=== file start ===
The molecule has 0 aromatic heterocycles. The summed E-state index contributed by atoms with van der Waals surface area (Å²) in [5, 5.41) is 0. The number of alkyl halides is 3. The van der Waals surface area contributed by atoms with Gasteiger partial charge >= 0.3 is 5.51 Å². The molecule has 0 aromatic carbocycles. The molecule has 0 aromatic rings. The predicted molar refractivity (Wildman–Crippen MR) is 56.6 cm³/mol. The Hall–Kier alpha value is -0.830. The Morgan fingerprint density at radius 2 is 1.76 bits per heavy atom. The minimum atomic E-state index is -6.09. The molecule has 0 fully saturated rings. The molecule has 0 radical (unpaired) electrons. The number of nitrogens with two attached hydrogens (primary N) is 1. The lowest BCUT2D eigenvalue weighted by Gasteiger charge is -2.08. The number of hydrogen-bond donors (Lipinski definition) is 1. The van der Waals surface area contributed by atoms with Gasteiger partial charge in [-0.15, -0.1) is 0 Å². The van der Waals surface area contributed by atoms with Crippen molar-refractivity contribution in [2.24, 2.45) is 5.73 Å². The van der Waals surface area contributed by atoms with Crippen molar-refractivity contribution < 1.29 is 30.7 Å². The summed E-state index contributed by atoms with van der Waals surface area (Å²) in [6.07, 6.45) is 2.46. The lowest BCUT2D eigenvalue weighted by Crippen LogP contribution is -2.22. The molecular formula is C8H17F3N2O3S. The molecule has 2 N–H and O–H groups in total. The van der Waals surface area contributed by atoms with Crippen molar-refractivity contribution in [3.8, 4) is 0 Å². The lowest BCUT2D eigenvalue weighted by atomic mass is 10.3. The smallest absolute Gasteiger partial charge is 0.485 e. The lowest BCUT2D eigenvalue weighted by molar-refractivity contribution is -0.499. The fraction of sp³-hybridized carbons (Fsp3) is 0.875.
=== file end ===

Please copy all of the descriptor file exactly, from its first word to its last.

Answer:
The molecule has 0 aromatic heterocycles. The summed E-state index contributed by atoms with van der Waals surface area (Å²) in [5, 5.41) is 0. The number of alkyl halides is 3. The van der Waals surface area contributed by atoms with Gasteiger partial charge >= 0.3 is 5.51 Å². The molecule has 0 aromatic carbocycles. The molecule has 0 aromatic rings. The predicted molar refractivity (Wildman–Crippen MR) is 56.6 cm³/mol. The Hall–Kier alpha value is -0.830. The Morgan fingerprint density at radius 2 is 1.76 bits per heavy atom. The minimum atomic E-state index is -6.09. The molecule has 0 fully saturated rings. The molecule has 0 radical (unpaired) electrons. The number of nitrogens with two attached hydrogens (primary N) is 1. The lowest BCUT2D eigenvalue weighted by Gasteiger charge is -2.08. The number of hydrogen-bond donors (Lipinski definition) is 1. The van der Waals surface area contributed by atoms with Gasteiger partial charge in [-0.15, -0.1) is 0 Å². The van der Waals surface area contributed by atoms with Crippen molar-refractivity contribution in [2.24, 2.45) is 5.73 Å². The van der Waals surface area contributed by atoms with Crippen molar-refractivity contribution < 1.29 is 30.7 Å². The summed E-state index contributed by atoms with van der Waals surface area (Å²) in [6.07, 6.45) is 2.46. The lowest BCUT2D eigenvalue weighted by Crippen LogP contribution is -2.22. The molecular formula is C8H17F3N2O3S. The molecule has 2 N–H and O–H groups in total. The van der Waals surface area contributed by atoms with Crippen molar-refractivity contribution in [3.8, 4) is 0 Å². The lowest BCUT2D eigenvalue weighted by atomic mass is 10.3. The smallest absolute Gasteiger partial charge is 0.485 e. The lowest BCUT2D eigenvalue weighted by molar-refractivity contribution is -0.499. The fraction of sp³-hybridized carbons (Fsp3) is 0.875.